"The future isn't what it used to be!" This according to an anonymous IBM executive concerning predicted future trends in personal computing around 1992... clearly, a person in touch with both insight and sarcasm. Now, apply the same quote to mobile banking. It's predicted that the rapidly growing trend in mobile banking, at its current pace, will surpass in-branch banking, with 2021 being the tipping point. And with predictions of 71% of customers using mobile banking by 2024, the trend is not likely to slow down. Security concerns are also growing right alongside the demand for mobility. Finserv companies were already on high alert, having experienced a 147% increase in phishing attacks between January and September 2019 from scammers imitating financial organizations. Yet members are still prioritizing convenience while expecting their credit unions to do their due diligence to ensure member data is safe. With the rapid adoption of mobile banking apps, as well as the overwhelming presence of cyber-crime, credit unions must shift their focus to not only improving the mobile banking experience for members, but also to ensuring member data stays secure.
It was already difficult and simultaneously critical to protect financial data, but adding mobile access on top of that means more layers of security should be added as well. This need can be summed up with one disturbing statistic: despite repeated urging of every security expert in the world, 65% of people use the same password EVERYWHERE. They know it's not recommended, they believe they understand the repercussions, but human nature is what it is. They believe their anniversary date is an un-hackable number, or are firmly grounded in the belief of the optimism bias: each of us is more likely to experience good outcomes and less likely to experience bad outcomes, disregarding the reality of an overall situation because we think we are excluded from the potential negative effects. It's these types of people - those who skip the sunscreen, not wear their seatbelt all the time, forego the bike helmet, or use the same password everywhere - that Two-factor authentication was designed for.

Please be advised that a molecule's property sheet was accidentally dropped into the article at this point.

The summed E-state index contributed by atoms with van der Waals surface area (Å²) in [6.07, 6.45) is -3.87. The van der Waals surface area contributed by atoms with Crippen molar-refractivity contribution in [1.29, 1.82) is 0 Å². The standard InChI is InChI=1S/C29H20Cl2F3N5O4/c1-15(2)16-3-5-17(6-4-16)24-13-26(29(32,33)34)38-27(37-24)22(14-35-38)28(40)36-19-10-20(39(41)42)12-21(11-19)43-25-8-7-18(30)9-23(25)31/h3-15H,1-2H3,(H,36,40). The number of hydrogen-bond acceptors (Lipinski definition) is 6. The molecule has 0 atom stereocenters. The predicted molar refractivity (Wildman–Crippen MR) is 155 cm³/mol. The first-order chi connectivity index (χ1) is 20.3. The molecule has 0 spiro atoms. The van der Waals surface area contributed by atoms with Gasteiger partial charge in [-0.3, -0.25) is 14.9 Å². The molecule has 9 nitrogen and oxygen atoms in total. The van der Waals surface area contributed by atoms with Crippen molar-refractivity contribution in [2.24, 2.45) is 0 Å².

Two-factor authentication (2FA) generally uses a unique one-time use code sent via text message or email address to the information on file for that account. Alternatively, pre-selected security questions challenge the end user, asking for information such as maternal grandmother's maiden name, their favorite teacher, or their best friend in second grade's favorite flavor of ice cream. More advanced technology, such as facial recognition, is increasingly being deployed for secondary login information. As discussed in our article, "Two-factor Authentication for Financial Accounts — It Really is More Secure," the more complex the process, the more secure it will likely be, but the more cumbersome it is on the end user.
This is not a time to abandon the branch and invest entirely in mobile banking security. Branch visits are dropping, although data suggests this activity is not decreasing at quite the same rapid rate as its converse, declining at a rate of 1.5% per year. So, as with most trends, it is imperative to look to the future, but also ensure you are keeping members in the present happy. Banking has certainly undergone many changes in the past decade, but simultaneously keeping members happy and their finances secure should continue to be the credit union focus.